On more than one occasion, I’ve peeked into my 14-year-old son’s room to see if he was doing his homework, only to find him surrounded by gadgets. He’s listening to his iPod, working on his computer, texting on his phone, chatting with friends on his Facebook page, and using Skype with another friend. Somewhere among the gadgets is his homework.

As a parent, I wonder how much gets done when he is working on so many different things, but this is the new state of normal for today’s teens. They’re consummate media jugglers, switching frequently back and forth among cell phones, iPods, television, video games, and computers.

On average, young people today spend more than seven hours a day with some kind of technology or media, according to the 2010 Kaiser Family Foundation study Generation M2: Media in the Lives of 8- to 18-Year-Olds. This is up from six-plus hours in 2005. Plus, 58 percent of 7th through 12th graders say that they multitask “most of the time” with at least one type of media—and they’re generally doing so while working on homework.

The effect of multitasking on adolescent cognitive brain development is still a mystery because research is ongoing and, as yet, inconclusive. But, like any parent, I wonder what all this technological multitasking is doing to my own son’s brain, especially since all kids are different. Some students can multitask and do homework successfully, while others need quiet and fewer technological interruptions. Some may be able to multitask while doing language arts homework, while others know they need to “unplug” when it comes to math or physics homework. Because teen brains are still developing—and will continue to develop until age 25—I feel sure that all this multitasking must make a difference.

A recent study at Stanford University found that frequent switching between tasks directly influences a person’s ability to evaluate and perform critical thinking. In addition, those who multitask frequently have a hard time separating distracting information from that which is vital. Each time the college-age study subjects switched tasks, they had to reorient themselves, resulting in a loss of time and of focus.

All of this may explain why 47 percent of heavy multitaskers (those who multitask more than 16 hours per day) in the Kaiser Family Foundation study received mostly C’s (or lower grades) in school and took more time to complete homework. Those same multitasking kids were more likely to get into trouble and to be sad and bored.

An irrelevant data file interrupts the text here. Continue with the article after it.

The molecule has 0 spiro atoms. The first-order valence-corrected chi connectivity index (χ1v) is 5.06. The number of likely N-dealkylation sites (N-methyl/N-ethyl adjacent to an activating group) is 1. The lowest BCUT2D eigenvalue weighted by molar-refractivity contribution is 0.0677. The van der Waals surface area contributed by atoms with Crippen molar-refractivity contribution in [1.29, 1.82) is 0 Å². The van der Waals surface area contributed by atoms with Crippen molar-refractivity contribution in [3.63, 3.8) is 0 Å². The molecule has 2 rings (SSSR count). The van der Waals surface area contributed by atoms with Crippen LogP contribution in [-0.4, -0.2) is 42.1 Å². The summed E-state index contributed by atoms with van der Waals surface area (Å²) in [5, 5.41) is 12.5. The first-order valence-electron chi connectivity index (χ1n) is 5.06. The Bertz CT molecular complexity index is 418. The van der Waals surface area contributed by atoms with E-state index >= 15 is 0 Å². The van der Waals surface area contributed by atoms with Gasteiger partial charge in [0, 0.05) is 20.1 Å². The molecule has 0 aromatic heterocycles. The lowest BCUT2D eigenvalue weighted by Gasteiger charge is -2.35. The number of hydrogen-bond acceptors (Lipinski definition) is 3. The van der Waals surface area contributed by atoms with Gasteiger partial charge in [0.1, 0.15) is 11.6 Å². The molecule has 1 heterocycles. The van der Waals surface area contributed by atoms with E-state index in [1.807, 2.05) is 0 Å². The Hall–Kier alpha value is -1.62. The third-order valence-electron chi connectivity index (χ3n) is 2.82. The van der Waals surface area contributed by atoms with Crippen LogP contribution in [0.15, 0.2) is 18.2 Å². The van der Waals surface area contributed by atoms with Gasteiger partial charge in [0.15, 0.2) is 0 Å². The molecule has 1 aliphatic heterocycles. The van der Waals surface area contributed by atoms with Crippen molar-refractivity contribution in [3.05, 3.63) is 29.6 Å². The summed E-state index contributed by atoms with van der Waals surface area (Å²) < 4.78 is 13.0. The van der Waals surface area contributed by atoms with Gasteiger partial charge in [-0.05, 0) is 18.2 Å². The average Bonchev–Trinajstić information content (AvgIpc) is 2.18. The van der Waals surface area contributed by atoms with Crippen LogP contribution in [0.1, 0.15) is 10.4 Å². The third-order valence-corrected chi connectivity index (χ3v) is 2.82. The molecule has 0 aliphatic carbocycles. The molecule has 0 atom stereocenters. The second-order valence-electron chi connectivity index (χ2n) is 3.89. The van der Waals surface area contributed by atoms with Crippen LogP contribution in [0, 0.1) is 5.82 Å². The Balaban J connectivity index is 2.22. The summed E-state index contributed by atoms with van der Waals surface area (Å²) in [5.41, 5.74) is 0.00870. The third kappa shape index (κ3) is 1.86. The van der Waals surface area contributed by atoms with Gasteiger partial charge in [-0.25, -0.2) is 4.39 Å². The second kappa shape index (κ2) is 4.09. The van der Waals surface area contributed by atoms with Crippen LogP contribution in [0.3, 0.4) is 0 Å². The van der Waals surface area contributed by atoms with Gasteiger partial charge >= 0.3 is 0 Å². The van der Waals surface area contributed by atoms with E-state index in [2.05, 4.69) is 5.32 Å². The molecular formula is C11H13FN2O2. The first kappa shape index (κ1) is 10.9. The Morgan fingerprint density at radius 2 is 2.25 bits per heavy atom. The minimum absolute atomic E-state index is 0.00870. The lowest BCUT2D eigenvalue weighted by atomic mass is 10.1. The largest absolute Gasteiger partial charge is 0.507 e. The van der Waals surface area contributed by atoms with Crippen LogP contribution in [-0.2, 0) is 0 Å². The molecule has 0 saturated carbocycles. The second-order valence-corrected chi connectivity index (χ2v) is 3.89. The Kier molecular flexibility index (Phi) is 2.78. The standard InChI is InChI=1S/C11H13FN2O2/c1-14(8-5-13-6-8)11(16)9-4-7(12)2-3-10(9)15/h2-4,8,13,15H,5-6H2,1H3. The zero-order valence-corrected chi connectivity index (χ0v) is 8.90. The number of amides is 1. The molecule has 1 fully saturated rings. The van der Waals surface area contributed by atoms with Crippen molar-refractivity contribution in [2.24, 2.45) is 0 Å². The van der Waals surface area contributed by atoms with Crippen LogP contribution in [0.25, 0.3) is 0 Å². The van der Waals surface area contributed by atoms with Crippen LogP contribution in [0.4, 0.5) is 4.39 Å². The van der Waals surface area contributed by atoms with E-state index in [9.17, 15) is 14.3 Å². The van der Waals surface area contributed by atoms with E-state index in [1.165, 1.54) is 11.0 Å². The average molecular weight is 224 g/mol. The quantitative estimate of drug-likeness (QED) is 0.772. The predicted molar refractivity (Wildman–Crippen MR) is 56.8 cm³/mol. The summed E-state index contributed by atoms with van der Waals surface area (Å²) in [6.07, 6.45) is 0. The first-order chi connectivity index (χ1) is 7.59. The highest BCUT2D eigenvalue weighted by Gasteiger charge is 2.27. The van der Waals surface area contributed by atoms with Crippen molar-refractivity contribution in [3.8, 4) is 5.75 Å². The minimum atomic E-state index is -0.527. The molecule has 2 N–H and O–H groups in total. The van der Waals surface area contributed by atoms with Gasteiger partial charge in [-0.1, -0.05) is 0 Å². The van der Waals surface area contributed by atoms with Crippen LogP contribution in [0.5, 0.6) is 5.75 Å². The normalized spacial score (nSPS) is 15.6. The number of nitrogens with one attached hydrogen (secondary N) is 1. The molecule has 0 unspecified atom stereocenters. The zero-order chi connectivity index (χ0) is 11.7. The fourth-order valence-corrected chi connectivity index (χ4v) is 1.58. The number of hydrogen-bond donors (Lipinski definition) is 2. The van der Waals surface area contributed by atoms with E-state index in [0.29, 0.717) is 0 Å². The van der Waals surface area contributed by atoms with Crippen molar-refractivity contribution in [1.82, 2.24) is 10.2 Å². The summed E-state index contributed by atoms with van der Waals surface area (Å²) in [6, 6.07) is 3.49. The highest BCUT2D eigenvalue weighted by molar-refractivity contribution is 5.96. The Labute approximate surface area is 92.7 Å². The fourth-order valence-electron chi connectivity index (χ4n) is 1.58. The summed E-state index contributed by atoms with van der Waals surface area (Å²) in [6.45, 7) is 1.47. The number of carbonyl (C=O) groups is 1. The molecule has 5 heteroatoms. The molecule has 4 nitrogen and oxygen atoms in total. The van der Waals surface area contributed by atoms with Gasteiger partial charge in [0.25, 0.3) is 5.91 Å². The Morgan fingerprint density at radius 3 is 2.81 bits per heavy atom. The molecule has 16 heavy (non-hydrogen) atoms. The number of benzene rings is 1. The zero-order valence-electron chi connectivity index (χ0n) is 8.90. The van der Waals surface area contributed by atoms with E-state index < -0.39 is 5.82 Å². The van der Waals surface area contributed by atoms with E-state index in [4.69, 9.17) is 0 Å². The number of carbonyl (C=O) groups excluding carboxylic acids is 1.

Where are parents in these cases? In all honesty, we parents love gadgets just as much as our teens do. Watching the excitement over Apple’s release of a new iPad demonstrates how adult consumers continue to want the next new technology thing. Like adults, today’s teens are the ultimate technology consumers. According to the Kaiser Family Foundation study, cell phone ownership among 8- to 18-year-olds increased from 39 percent in 2004 to 66 percent in 2009; 76 percent of teens own iPods. Eighty-four percent have Internet access at home, and 79 percent have three or more televisions in their household.

All of this raises the question of whether parents are actively monitoring gadget use by teens. Parents are, but most of the time they’re panicked and clueless about what to do, says Donald Roberts, a professor emeritus of communication at Stanford University.

“Nine times out of 10, parents are paying for this stuff and allowing their kids to have this stuff in their bedrooms,” Roberts says. “Parents cannot expect their kids to behave differently when they are addicted to the computer, TV set, or an iPhone too.”

Unfortunately, gadget use and ownership is almost completely unsupervised by parents according to the Kaiser study. A majority of teens surveyed did not have any rules about the types of media they could use or the amount of time they could spend using a particular media form. For those teens who did have some rules in place about using media—the computer was the gadget most regulated—16 percent said they didn’t have any rules about what content they could view or how much time they could spend on the computer. Further, 71 percent of teens reported having a television in their bedrooms, complete with satellite or cable hookup and premium channels.